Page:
Norman's mother Sharon Mathesis said she doesn't believe the cops version of events. “My son loved his daughter and would have never let this happen,” Mathis said. “He loved her so much. He loved her so much.”

If convicted, Norman faces 20 years in prison.

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FLINT, MI - FEBRUARY 7: The Flint River with downtown behind is shown on February 7, 2016 in Flint, Michigan. Months ago the city told citizens they could use tap water if they boiled it first, but now say it must be filtered to remove lead. (Photo by Sarah Rice/Getty Images)
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Flint Receives Remaining $77.7 Million Of Federal Funds To Improve Water Infrastructure

As the city of Flint, Mich. marks the five-year anniversary of the Flint Water Crisis, the city is set to receive $77.7 million in federal funding.

The Michigan Department of Environmental Quality announced the funding Monday (April 15),  as part of a $140 million loan to be allocated to Flint, East Lansing and Monroe County.  The funds for Flint are the remaining portion of a $120 million loan granted to the city in 2017, Mlive reports.

“While we are grateful for this funding it’s important to understand it's not new funding,” said Flint’s Director of Public Works Rob Bincsik. “The federal government awarded this funding and is utilizing the MDEQ’s Drinking Water Revolving Fund as the mechanism to disperse it to the City of Flint.”

Flint won’t have to pay back the funding as the loan is being offered at a “zero percent interest rate with 100-percent principal loan forgiveness.” The funds, which are aimed at improving infrastructure needs and ensuring long-term water quality,” will cover “the completion of a secondary water source pipeline,” in addition to improvements of reservoir and pump stations, construction of a chemical feed building, and replacement of water mains and meters.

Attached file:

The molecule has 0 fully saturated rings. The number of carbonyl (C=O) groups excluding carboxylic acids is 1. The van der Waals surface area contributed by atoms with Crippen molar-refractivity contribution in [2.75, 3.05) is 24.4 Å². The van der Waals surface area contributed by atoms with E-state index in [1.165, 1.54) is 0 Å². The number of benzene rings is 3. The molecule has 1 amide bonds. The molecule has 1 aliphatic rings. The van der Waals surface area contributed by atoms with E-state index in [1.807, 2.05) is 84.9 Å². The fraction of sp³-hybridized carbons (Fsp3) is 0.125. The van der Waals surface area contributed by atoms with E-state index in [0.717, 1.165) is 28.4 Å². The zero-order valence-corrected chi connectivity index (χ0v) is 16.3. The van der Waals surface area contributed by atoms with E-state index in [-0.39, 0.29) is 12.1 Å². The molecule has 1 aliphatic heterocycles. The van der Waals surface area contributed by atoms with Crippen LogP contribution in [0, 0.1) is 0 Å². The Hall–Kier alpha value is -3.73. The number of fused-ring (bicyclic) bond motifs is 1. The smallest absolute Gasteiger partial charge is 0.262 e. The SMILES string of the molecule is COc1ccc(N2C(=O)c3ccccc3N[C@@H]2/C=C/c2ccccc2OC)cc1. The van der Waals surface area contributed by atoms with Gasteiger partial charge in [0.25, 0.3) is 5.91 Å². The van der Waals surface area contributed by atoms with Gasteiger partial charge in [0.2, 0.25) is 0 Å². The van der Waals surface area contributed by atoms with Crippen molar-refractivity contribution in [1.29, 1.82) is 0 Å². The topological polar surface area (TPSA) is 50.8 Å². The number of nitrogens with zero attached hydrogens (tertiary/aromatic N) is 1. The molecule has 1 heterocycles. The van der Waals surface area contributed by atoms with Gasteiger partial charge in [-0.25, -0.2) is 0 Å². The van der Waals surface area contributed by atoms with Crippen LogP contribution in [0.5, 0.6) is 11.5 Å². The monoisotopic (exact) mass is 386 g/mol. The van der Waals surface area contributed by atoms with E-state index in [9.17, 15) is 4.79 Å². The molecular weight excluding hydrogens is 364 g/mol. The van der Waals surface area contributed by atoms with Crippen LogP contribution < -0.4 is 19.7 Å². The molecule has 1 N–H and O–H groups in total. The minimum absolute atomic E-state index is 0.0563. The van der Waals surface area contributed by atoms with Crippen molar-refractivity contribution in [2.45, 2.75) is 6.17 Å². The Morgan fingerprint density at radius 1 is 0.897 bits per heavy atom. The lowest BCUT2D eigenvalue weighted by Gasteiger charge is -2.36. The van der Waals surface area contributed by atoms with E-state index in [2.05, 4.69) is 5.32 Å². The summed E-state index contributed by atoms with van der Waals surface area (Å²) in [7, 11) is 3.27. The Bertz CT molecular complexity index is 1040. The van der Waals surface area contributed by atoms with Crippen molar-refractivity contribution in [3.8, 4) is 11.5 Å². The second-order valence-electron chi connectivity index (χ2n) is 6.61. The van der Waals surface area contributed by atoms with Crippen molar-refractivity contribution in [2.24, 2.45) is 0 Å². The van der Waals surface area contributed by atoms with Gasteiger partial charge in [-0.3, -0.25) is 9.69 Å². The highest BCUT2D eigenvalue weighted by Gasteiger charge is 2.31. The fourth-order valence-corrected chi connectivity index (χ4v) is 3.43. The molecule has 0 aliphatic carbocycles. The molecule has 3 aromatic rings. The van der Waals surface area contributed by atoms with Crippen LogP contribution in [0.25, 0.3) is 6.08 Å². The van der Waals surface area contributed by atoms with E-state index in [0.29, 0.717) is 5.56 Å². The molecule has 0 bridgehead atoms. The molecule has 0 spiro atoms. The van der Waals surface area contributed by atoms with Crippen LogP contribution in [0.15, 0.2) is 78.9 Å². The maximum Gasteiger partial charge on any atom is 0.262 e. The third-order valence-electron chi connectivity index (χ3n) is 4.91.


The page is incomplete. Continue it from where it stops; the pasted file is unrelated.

East Lansing will receive a $51.7 million loan that includes $2.1 million in “principal forgiveness funds” for collection system improvements, a new pump station, and upgrades to the Water Resource Recovery Facility. Monroe County will get $10.2 million to upgrade and repair the Bedford Township Wastewater Treatment Plant. The funds will also support rehabbing lineal sewer pipes.

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Man Sentenced To 10 Years For Hiring Someone To Lynch His Black Neighbor

A white South Carolina man has been sentenced to 10 years inside a federal prison for hiring someone to lynch his black neighbor and place a burning cross on the lawn.

According to the New York Times, Brandon Cory Lecroy, 26 (pictured above) was arrested last year after the FBI received a tip about his plans. Lecroy reportedly contacted an unidentified white supremacist organization to assist with the murder-for-hire but instead was approached by an undercover FBI agent posing as a hitman.

The agent reportedly told Lecroy over the phone "$500 and he's a ghost." According to an arrest warrant affidavit, Lecroy made a down payment of $100 and was then taken into custody.

The South Carolina United States attorney's office said Lecroy received the maximum sentence on Friday (April 12) after pleading guilty, as well as three years supervision.

In March 2018, Lecroy went as far as texting an image of the intended targets to the FBI agent and offering the best possible times for the murder. His motive for the murder was to control his neighbor's property. Lecroy also suggested the agent use an  “a ghost gun,”  or an untraceable 9mm.

The names of the intended victim or the FBI agent have not been released.